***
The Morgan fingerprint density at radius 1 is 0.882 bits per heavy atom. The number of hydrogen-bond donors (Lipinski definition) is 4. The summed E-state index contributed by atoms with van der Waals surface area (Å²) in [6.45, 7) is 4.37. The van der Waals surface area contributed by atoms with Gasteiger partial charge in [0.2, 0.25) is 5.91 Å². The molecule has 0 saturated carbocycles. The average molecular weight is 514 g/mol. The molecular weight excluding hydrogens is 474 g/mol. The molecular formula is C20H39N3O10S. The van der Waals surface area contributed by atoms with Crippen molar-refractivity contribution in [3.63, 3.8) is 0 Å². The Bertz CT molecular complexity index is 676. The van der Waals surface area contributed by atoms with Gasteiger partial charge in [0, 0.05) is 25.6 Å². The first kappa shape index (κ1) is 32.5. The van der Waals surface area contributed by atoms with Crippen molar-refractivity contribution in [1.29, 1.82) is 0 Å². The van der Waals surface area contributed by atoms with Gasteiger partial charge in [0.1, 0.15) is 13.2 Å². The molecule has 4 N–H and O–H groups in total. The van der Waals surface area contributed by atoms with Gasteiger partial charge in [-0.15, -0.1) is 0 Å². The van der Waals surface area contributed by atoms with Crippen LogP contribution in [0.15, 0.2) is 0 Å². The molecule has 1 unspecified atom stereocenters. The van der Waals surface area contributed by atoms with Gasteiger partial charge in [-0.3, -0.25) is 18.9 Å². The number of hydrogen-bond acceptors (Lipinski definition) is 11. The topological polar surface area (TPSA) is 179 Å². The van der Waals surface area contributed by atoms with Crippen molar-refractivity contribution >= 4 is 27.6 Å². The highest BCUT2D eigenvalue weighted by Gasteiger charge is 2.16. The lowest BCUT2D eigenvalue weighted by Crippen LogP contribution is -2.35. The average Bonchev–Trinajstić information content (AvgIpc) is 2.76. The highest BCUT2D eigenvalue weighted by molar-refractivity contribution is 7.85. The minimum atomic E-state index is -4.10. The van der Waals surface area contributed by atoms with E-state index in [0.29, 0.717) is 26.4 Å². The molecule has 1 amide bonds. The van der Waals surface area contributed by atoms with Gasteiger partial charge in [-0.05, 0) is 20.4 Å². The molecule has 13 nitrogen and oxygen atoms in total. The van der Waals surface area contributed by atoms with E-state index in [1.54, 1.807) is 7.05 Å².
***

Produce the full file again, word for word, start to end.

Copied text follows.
The Morgan fingerprint density at radius 1 is 0.882 bits per heavy atom. The number of hydrogen-bond donors (Lipinski definition) is 4. The summed E-state index contributed by atoms with van der Waals surface area (Å²) in [6.45, 7) is 4.37. The van der Waals surface area contributed by atoms with Gasteiger partial charge in [0.2, 0.25) is 5.91 Å². The molecule has 0 saturated carbocycles. The average molecular weight is 514 g/mol. The molecular weight excluding hydrogens is 474 g/mol. The molecular formula is C20H39N3O10S. The van der Waals surface area contributed by atoms with Crippen molar-refractivity contribution in [3.63, 3.8) is 0 Å². The Bertz CT molecular complexity index is 676. The van der Waals surface area contributed by atoms with Gasteiger partial charge in [0, 0.05) is 25.6 Å². The first kappa shape index (κ1) is 32.5. The van der Waals surface area contributed by atoms with Crippen molar-refractivity contribution in [1.29, 1.82) is 0 Å². The van der Waals surface area contributed by atoms with Gasteiger partial charge in [0.1, 0.15) is 13.2 Å². The molecule has 4 N–H and O–H groups in total. The van der Waals surface area contributed by atoms with Gasteiger partial charge in [-0.15, -0.1) is 0 Å². The van der Waals surface area contributed by atoms with Crippen LogP contribution in [0.15, 0.2) is 0 Å². The molecule has 1 unspecified atom stereocenters. The van der Waals surface area contributed by atoms with Gasteiger partial charge in [-0.3, -0.25) is 18.9 Å². The number of hydrogen-bond acceptors (Lipinski definition) is 11. The topological polar surface area (TPSA) is 179 Å². The van der Waals surface area contributed by atoms with Crippen molar-refractivity contribution >= 4 is 27.6 Å². The highest BCUT2D eigenvalue weighted by Gasteiger charge is 2.16. The lowest BCUT2D eigenvalue weighted by Crippen LogP contribution is -2.35. The average Bonchev–Trinajstić information content (AvgIpc) is 2.76. The highest BCUT2D eigenvalue weighted by molar-refractivity contribution is 7.85. The minimum atomic E-state index is -4.10. The van der Waals surface area contributed by atoms with E-state index in [0.29, 0.717) is 26.4 Å². The molecule has 1 amide bonds. The van der Waals surface area contributed by atoms with Gasteiger partial charge in [-0.05, 0) is 20.4 Å². The molecule has 13 nitrogen and oxygen atoms in total. The van der Waals surface area contributed by atoms with E-state index in [1.54, 1.807) is 7.05 Å².